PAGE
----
Project description:Animals are continuously threatened by pathogens entering the body through natural openings. Here we show that in chicken ( Gallus gallus ), secretory IgA (sIgA) protects the epithelia lining these natural cavities. A gene encoding a chicken polymeric Ig receptor ( GG-pIgR ), a key component of sIgA, was identified, and shown to be expressed in the liver, intestine and bursa of Fabricius. All motifs involved in pIgR function are present, with a highly conserved Ig-binding motif in the first Ig-like domain. Physical association of GG-pIgR with pIgA in bile and intestine demonstrates that this protein is a functional receptor. Thus, as shown for mammals, this receptor interacts with J-chain-containing polymeric IgA (pIgA) at the basolateral epithelial cell surface resulting in transcytosis and subsequent cleavage of the pIgR, releasing sIgA in the mucosal lumen. Interestingly, the extracellular portion of GG-pIgR protein comprises only four Ig-like domains, in contrast with the five domain structure found in mammalian pIgR genes. The second Ig-like domain of mammalian pIgR does not have an orthologous domain in the chicken gene. The presence of pIgR in chicken suggests that this gene has evolved before the divergence of birds and reptiles, indicating that secretory Igs may have a prominent role in first line defence in various non-mammalian species.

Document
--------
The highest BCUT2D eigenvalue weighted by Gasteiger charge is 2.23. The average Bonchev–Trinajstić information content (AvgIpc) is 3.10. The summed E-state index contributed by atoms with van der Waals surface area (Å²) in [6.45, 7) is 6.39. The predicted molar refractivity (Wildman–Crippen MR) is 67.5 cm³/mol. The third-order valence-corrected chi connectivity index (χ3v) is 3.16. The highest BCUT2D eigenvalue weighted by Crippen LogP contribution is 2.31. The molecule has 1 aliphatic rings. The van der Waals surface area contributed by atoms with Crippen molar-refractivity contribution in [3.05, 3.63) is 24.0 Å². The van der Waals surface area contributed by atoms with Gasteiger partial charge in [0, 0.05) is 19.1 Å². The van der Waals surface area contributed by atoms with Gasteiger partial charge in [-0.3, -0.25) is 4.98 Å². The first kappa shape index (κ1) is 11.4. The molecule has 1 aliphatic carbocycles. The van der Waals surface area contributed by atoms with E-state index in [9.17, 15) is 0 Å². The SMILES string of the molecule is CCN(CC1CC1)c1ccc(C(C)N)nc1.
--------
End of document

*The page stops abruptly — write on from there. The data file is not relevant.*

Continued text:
Project description:Polymeric Ig receptor (pIgR) is a central player in mucosal immunity that mediates the delivery of polymeric IgA and IgM to the apical surface of epithelial cells via transcytosis. Emerging evidence suggests that Th17 cells not only mediate autoimmunity but also play key roles in mucosal host defense against pathogens. We demonstrate that OVA-specific CD4(+) Th17 cells, in addition to causing neutrophilic inflammation in mice, mediated a pronounced influx of CD19(+) B cells into the lungs following Ag inhalation. Coincident with this recruitment was a striking induction in pIgR expression by the bronchial epithelium and a subsequent increase in airway IgM and secretory IgA levels. Intranasal administration of IL-17 revealed a crucial role for this cytokine in inducing pIgR expression by the epithelium. These findings support a key role for Th17 cells in pulmonary immune defense against respiratory pathogens by promoting pIgR-mediated transport of secretory IgA and IgM into the airway.